Clothing dryers can cause fabric lint to become airborne dust

I was amazed to learn that North and South America are plagued with dust clouds coming across the Atlantic from the Saharan Desert.

It amazes me that so much dust can get so high into the atmosphere that it can travel tens of thousands of miles before settling back toward the Earth.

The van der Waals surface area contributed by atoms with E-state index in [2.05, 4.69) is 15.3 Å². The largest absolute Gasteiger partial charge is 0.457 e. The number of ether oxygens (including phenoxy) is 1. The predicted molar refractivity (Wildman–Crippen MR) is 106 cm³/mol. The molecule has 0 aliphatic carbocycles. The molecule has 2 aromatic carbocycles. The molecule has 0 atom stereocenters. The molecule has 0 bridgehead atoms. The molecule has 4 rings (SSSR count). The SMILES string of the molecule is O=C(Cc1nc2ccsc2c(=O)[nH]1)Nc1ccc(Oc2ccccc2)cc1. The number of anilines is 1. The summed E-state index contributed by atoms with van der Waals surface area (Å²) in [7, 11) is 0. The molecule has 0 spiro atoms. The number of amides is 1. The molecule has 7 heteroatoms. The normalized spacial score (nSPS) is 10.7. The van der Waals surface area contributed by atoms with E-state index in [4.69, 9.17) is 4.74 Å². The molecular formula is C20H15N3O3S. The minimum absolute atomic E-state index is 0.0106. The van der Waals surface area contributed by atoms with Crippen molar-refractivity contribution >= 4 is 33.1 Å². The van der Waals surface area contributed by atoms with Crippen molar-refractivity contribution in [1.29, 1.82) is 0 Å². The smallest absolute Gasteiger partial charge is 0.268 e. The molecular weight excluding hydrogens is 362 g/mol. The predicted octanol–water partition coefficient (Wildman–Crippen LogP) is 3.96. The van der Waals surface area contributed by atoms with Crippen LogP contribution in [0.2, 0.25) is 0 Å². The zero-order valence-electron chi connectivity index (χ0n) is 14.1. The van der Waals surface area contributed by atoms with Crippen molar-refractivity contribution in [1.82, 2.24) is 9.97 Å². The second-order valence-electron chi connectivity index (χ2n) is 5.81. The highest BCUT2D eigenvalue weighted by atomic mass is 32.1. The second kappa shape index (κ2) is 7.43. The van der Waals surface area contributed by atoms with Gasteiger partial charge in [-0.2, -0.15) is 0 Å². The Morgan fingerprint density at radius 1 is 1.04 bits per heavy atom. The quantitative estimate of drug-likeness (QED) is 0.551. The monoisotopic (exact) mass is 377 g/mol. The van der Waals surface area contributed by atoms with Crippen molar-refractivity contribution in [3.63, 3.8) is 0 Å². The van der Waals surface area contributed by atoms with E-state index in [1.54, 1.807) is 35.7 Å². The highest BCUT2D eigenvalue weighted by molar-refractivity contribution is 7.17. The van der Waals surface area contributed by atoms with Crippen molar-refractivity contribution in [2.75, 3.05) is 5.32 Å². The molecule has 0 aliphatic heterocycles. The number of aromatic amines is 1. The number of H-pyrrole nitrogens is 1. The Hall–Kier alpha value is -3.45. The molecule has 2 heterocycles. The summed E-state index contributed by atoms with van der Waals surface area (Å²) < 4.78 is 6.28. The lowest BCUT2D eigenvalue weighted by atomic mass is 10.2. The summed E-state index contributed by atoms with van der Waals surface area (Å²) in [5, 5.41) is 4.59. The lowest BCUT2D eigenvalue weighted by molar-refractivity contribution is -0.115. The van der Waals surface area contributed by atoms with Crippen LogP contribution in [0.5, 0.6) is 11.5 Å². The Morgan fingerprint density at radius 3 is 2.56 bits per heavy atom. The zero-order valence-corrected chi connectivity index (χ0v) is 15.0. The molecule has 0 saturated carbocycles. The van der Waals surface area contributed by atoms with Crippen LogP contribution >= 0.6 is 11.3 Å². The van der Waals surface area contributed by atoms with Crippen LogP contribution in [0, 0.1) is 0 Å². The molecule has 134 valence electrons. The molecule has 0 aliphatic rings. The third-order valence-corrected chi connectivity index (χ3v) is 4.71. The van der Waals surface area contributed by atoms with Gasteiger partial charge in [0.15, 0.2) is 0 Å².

I assumed that the rising dust percentages in my state were due to residential and commercial development, but that is only half the story. Yes, a lot of industrial and agricultural work will create a dusty environment, but my particular state hugs the Atlantic ocean. Apparently, a lot of our dust that we get here is coming across the ocean from West Africa. After it finishes its journey through the upper atmosphere, it eventually falls back to the Earth as it comes into contact with dry land. Every place between my state and Brazil is getting inundated with dust outside right now. However, I learned about another source for dust in my house, and that’s my clothing dryer. I read that the same fabric lint that you pull out of your dryer’s lint trap before each load of laundry can get into your indoor air. Obviously your dryer isn’t air tight and can’t be expected to retain all of the lint that is generated by your clothing as it is heated up and dried out. Because I do so much laundry each week, I have been changing the filters in my air conditioner and air purifiers more frequently. The dust on those filters does not lie, and I will be looking for ways to limit my use of the clothes dryer. I might even put up a clothesline in the backyard to save on energy as well.

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